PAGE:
‘Life sentence for me, suspended sentence for him’

 

GLENN Knappen was still in shock more than twenty-four hours after the man who left him with a permanent hole his skull walked from court on a suspended sentence.

Mr Knappen has spent the past 16 months with migraines, short term memory loss and difficulties working after Chase Danny Peter Brooks, 21, assaulted him outside an Upper Coomera service station about 1am on April 2, last year.

Brooks beat Mr Knappen so severely his skull caved in, his brain was exposed and he has a 6mm hole in the back of his skull which will, according to doctors, never heal.

Chase Peter Danny Brooks leaves Southport Courthouse with his solicitor Bianca van Heerden of Ashkan Tai Lawyers. Picture: Lea Emery
Chase Peter Danny Brooks leaves Southport Courthouse with his solicitor Bianca van Heerden of Ashkan Tai Lawyers. Picture: Lea Emery

Brooks on Thursday was sentenced to three months prison which was immediately suspended.

He had pleaded guilty in the Southport District Court to assault occasioning bodily harm.

"I am a bit disgusted with everything really," Mr Knappen said speaking to the Bulletin yesterday.

"I don't really know what sort of punishment would have been fair."

Mr Knappen repeatedly said he "didn't know what to say" and was "in shock" about the sentence.

The court proceedings left him so distraught, Mr Knappen was forced to come home from work early yesterday as he could not focus properly.

The injuries suffered by Glenn Knappen after the April 2 bashing. Picture: Supplied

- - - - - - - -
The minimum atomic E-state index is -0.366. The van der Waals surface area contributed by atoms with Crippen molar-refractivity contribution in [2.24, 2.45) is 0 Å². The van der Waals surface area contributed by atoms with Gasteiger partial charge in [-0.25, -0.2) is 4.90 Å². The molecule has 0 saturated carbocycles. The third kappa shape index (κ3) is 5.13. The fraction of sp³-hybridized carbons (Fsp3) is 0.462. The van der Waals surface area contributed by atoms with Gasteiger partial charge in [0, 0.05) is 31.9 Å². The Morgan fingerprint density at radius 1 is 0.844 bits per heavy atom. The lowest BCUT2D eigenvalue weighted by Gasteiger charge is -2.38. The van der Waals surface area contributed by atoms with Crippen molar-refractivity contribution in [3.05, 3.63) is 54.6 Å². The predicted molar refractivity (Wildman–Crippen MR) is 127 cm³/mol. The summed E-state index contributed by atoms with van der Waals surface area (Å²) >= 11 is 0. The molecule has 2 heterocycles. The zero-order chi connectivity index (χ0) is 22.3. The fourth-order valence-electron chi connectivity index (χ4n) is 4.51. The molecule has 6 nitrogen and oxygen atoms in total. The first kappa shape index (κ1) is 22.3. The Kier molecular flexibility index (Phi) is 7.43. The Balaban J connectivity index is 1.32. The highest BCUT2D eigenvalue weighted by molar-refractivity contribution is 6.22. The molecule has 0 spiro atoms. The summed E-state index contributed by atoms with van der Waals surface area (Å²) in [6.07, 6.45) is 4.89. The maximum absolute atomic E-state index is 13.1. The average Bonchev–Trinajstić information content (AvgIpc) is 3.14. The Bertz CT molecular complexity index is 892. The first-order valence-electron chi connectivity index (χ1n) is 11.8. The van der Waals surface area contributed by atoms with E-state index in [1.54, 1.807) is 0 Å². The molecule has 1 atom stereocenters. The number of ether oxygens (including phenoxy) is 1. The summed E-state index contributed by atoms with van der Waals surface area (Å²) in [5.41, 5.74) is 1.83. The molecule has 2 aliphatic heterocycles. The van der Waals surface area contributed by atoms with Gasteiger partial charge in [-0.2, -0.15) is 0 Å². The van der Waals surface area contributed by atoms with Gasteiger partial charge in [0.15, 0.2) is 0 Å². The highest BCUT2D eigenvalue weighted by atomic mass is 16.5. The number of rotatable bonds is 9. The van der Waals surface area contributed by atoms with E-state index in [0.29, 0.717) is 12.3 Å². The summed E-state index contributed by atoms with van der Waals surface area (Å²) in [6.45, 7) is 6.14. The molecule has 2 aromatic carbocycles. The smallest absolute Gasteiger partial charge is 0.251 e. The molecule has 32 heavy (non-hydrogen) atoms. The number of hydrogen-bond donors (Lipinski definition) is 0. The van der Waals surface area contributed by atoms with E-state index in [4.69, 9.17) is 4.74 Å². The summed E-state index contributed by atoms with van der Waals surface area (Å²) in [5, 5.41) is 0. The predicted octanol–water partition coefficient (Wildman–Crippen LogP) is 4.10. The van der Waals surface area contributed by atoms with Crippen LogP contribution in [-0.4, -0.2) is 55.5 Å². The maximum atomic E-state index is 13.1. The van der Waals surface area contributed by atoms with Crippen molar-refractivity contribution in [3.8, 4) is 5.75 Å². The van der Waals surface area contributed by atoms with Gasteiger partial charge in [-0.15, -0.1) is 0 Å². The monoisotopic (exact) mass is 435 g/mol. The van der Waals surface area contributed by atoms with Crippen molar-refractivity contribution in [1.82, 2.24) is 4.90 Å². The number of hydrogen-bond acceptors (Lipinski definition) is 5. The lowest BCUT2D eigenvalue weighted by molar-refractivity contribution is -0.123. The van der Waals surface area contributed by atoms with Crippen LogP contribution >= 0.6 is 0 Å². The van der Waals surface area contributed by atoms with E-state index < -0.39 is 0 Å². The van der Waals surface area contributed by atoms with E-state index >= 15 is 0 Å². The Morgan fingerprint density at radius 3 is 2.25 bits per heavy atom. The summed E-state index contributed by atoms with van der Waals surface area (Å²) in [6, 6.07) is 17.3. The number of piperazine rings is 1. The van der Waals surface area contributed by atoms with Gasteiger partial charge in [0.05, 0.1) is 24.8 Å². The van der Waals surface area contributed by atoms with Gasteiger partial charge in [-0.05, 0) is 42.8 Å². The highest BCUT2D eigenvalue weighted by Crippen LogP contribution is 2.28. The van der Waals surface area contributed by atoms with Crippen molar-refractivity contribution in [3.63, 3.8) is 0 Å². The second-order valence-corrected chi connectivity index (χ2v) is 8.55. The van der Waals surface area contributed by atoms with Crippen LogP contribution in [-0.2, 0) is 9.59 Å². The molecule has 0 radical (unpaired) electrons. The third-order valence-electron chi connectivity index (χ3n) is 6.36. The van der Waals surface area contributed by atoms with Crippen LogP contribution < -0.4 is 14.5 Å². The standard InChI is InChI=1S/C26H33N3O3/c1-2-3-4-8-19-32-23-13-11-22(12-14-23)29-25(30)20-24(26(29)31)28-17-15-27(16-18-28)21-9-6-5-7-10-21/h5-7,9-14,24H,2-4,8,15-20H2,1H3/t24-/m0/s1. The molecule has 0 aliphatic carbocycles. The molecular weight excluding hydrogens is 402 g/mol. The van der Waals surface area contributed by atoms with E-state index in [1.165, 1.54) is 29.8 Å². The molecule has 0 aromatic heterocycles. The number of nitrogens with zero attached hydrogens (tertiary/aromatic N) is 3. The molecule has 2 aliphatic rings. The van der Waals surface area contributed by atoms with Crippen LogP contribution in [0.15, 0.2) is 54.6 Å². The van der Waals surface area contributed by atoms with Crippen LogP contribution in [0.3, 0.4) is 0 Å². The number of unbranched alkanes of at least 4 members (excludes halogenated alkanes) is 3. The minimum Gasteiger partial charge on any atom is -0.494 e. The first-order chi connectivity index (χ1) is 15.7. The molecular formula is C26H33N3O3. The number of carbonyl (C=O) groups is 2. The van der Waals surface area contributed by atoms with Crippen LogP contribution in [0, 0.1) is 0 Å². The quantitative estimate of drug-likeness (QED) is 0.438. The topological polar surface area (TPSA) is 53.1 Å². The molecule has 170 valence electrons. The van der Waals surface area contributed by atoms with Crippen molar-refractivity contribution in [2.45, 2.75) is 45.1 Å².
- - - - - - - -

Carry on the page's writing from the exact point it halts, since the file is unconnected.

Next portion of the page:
The injuries suffered by Glenn Knappen after the April 2 bashing. Picture: Supplied

Mr Knappen said it was a life sentence for him due to the injuries so it surprised him the sentence was so small.

The solar energy worker told the Bulletin how his life had changed since the shocking attack.

He gets migraines regularly, needs to take more time off work due to his injuries and struggles to cope with the emotional stress the attack put on him.

"The mental impact left me in a very dark place," he said.

"I struggled with depression."

Mr Knappen said his recovery meant he was unable to drive for a long time, restricting his independence.

He was also unable to care for his young daughter every second weekend because his injuries stopped him from doing so.

Mr Knappen said because he was unable to work his financial situation became so tight he could no longer provide the same levels of child support.

While Mr Knappen could not work, it took six weeks before Centrelink benefits came through.

"I had to borrow money from family to cover basic expenses," he said.

Mr Knappen said he is now slowly getting back to as normal life.


Deep-water spots are delivering good hauls

Deep-water spots are delivering good hauls

Everything you need to know to catch a winner

Proserpine sugar industry backs action against India

premium_icon Proserpine sugar industry backs action against India

Members of the Proserpine sugar industry support government action.

Parading for the living Reef

Parading for the living Reef

Sea creatures and colourful corals come to life.